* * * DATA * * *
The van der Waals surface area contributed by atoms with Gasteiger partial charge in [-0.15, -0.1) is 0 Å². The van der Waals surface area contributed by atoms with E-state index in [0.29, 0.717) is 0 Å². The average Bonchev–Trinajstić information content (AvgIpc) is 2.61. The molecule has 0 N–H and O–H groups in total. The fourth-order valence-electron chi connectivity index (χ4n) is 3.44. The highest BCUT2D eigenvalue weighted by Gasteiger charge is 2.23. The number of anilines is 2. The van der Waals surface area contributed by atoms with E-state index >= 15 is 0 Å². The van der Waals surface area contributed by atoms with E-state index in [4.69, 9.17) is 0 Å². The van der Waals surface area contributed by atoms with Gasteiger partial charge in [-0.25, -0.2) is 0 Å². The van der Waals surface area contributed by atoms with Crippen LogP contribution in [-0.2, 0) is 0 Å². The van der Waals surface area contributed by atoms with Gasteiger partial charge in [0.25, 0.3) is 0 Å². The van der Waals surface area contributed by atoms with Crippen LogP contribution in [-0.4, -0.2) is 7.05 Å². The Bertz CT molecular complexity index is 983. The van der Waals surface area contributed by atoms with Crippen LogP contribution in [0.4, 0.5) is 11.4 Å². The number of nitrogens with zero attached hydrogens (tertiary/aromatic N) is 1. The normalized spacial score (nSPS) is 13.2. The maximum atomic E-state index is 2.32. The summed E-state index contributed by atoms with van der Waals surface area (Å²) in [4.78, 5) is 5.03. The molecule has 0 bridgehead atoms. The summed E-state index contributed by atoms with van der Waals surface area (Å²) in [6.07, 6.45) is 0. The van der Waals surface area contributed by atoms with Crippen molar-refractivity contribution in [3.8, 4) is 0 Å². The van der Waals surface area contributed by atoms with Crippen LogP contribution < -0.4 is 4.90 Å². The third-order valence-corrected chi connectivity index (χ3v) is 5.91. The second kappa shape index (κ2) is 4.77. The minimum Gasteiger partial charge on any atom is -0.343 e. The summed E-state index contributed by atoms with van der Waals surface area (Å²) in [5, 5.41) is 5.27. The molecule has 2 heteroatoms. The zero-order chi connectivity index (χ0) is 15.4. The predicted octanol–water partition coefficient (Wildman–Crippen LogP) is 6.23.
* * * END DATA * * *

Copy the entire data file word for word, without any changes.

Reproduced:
The van der Waals surface area contributed by atoms with Gasteiger partial charge in [-0.15, -0.1) is 0 Å². The van der Waals surface area contributed by atoms with E-state index in [0.29, 0.717) is 0 Å². The average Bonchev–Trinajstić information content (AvgIpc) is 2.61. The molecule has 0 N–H and O–H groups in total. The fourth-order valence-electron chi connectivity index (χ4n) is 3.44. The highest BCUT2D eigenvalue weighted by Gasteiger charge is 2.23. The number of anilines is 2. The van der Waals surface area contributed by atoms with E-state index >= 15 is 0 Å². The van der Waals surface area contributed by atoms with E-state index in [4.69, 9.17) is 0 Å². The van der Waals surface area contributed by atoms with Gasteiger partial charge in [-0.25, -0.2) is 0 Å². The van der Waals surface area contributed by atoms with Crippen LogP contribution in [-0.2, 0) is 0 Å². The van der Waals surface area contributed by atoms with Gasteiger partial charge in [0.25, 0.3) is 0 Å². The van der Waals surface area contributed by atoms with Crippen LogP contribution in [-0.4, -0.2) is 7.05 Å². The Bertz CT molecular complexity index is 983. The van der Waals surface area contributed by atoms with Crippen LogP contribution in [0.4, 0.5) is 11.4 Å². The number of nitrogens with zero attached hydrogens (tertiary/aromatic N) is 1. The normalized spacial score (nSPS) is 13.2. The maximum atomic E-state index is 2.32. The summed E-state index contributed by atoms with van der Waals surface area (Å²) in [4.78, 5) is 5.03. The molecule has 0 bridgehead atoms. The summed E-state index contributed by atoms with van der Waals surface area (Å²) in [6.07, 6.45) is 0. The van der Waals surface area contributed by atoms with Crippen molar-refractivity contribution in [3.8, 4) is 0 Å². The van der Waals surface area contributed by atoms with Crippen LogP contribution < -0.4 is 4.90 Å². The third-order valence-corrected chi connectivity index (χ3v) is 5.91. The second kappa shape index (κ2) is 4.77. The minimum Gasteiger partial charge on any atom is -0.343 e. The summed E-state index contributed by atoms with van der Waals surface area (Å²) in [5, 5.41) is 5.27. The molecule has 2 heteroatoms. The zero-order chi connectivity index (χ0) is 15.4. The predicted octanol–water partition coefficient (Wildman–Crippen LogP) is 6.23.